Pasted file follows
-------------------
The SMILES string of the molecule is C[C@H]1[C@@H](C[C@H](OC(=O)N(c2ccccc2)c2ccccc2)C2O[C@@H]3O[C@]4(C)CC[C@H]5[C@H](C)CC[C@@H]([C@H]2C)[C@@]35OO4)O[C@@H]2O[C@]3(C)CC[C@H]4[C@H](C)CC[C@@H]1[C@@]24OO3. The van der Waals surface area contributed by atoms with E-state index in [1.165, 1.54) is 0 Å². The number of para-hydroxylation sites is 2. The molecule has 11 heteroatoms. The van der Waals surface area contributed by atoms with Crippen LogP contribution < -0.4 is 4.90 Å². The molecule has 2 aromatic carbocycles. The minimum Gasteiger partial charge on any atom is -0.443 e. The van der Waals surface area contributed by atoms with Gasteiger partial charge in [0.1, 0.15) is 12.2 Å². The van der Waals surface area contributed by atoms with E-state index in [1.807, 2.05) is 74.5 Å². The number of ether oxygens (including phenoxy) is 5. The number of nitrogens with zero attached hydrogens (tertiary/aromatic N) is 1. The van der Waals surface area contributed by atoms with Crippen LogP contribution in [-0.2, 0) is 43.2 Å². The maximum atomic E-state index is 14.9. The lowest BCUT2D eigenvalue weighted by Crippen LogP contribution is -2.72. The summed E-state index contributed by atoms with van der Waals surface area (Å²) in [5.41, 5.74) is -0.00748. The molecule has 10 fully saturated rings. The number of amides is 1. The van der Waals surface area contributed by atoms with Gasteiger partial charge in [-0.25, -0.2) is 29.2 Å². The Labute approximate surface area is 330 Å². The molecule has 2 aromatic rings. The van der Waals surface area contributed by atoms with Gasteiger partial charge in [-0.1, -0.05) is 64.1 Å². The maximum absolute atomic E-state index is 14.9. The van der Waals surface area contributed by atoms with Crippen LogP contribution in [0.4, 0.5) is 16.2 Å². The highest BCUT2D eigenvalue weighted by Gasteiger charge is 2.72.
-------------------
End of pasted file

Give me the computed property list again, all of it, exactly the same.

The SMILES string of the molecule is C[C@H]1[C@@H](C[C@H](OC(=O)N(c2ccccc2)c2ccccc2)C2O[C@@H]3O[C@]4(C)CC[C@H]5[C@H](C)CC[C@@H]([C@H]2C)[C@@]35OO4)O[C@@H]2O[C@]3(C)CC[C@H]4[C@H](C)CC[C@@H]1[C@@]24OO3. The van der Waals surface area contributed by atoms with E-state index in [1.165, 1.54) is 0 Å². The number of para-hydroxylation sites is 2. The molecule has 11 heteroatoms. The van der Waals surface area contributed by atoms with Crippen LogP contribution < -0.4 is 4.90 Å². The molecule has 2 aromatic carbocycles. The minimum Gasteiger partial charge on any atom is -0.443 e. The van der Waals surface area contributed by atoms with Gasteiger partial charge in [0.1, 0.15) is 12.2 Å². The van der Waals surface area contributed by atoms with E-state index in [1.807, 2.05) is 74.5 Å². The number of ether oxygens (including phenoxy) is 5. The number of nitrogens with zero attached hydrogens (tertiary/aromatic N) is 1. The van der Waals surface area contributed by atoms with Crippen LogP contribution in [-0.2, 0) is 43.2 Å². The maximum atomic E-state index is 14.9. The lowest BCUT2D eigenvalue weighted by Crippen LogP contribution is -2.72. The summed E-state index contributed by atoms with van der Waals surface area (Å²) in [5.41, 5.74) is -0.00748. The molecule has 10 fully saturated rings. The number of amides is 1. The van der Waals surface area contributed by atoms with Gasteiger partial charge in [-0.25, -0.2) is 29.2 Å². The Labute approximate surface area is 330 Å². The molecule has 2 aromatic rings. The van der Waals surface area contributed by atoms with Gasteiger partial charge in [-0.1, -0.05) is 64.1 Å². The maximum absolute atomic E-state index is 14.9. The van der Waals surface area contributed by atoms with Crippen LogP contribution in [0.4, 0.5) is 16.2 Å². The highest BCUT2D eigenvalue weighted by Gasteiger charge is 2.72.